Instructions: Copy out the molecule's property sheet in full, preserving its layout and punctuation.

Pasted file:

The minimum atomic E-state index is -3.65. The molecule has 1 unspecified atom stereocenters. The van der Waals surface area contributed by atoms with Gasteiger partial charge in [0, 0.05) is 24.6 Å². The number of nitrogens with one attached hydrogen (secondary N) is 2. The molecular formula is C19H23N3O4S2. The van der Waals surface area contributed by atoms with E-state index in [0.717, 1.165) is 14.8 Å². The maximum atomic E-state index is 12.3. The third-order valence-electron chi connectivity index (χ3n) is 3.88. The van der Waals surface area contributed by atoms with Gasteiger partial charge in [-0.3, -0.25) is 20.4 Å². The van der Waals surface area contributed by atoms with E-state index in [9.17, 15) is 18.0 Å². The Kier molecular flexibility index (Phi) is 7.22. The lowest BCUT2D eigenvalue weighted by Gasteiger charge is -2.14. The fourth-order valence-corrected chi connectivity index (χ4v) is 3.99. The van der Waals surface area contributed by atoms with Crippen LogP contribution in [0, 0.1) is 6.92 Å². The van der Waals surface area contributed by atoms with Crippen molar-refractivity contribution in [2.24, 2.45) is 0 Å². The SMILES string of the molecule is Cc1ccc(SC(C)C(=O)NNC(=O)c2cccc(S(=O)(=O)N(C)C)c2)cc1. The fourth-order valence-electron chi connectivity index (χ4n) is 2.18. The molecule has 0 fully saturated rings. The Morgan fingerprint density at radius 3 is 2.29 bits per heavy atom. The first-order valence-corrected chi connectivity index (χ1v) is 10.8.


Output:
The minimum atomic E-state index is -3.65. The molecule has 1 unspecified atom stereocenters. The van der Waals surface area contributed by atoms with Gasteiger partial charge in [0, 0.05) is 24.6 Å². The number of nitrogens with one attached hydrogen (secondary N) is 2. The molecular formula is C19H23N3O4S2. The van der Waals surface area contributed by atoms with E-state index in [0.717, 1.165) is 14.8 Å². The maximum atomic E-state index is 12.3. The third-order valence-electron chi connectivity index (χ3n) is 3.88. The van der Waals surface area contributed by atoms with Gasteiger partial charge in [-0.3, -0.25) is 20.4 Å². The van der Waals surface area contributed by atoms with E-state index in [9.17, 15) is 18.0 Å². The Kier molecular flexibility index (Phi) is 7.22. The lowest BCUT2D eigenvalue weighted by Gasteiger charge is -2.14. The fourth-order valence-corrected chi connectivity index (χ4v) is 3.99. The van der Waals surface area contributed by atoms with Crippen LogP contribution in [0, 0.1) is 6.92 Å². The van der Waals surface area contributed by atoms with Crippen molar-refractivity contribution in [2.24, 2.45) is 0 Å². The SMILES string of the molecule is Cc1ccc(SC(C)C(=O)NNC(=O)c2cccc(S(=O)(=O)N(C)C)c2)cc1. The fourth-order valence-electron chi connectivity index (χ4n) is 2.18. The molecule has 0 fully saturated rings. The Morgan fingerprint density at radius 3 is 2.29 bits per heavy atom. The first-order valence-corrected chi connectivity index (χ1v) is 10.8.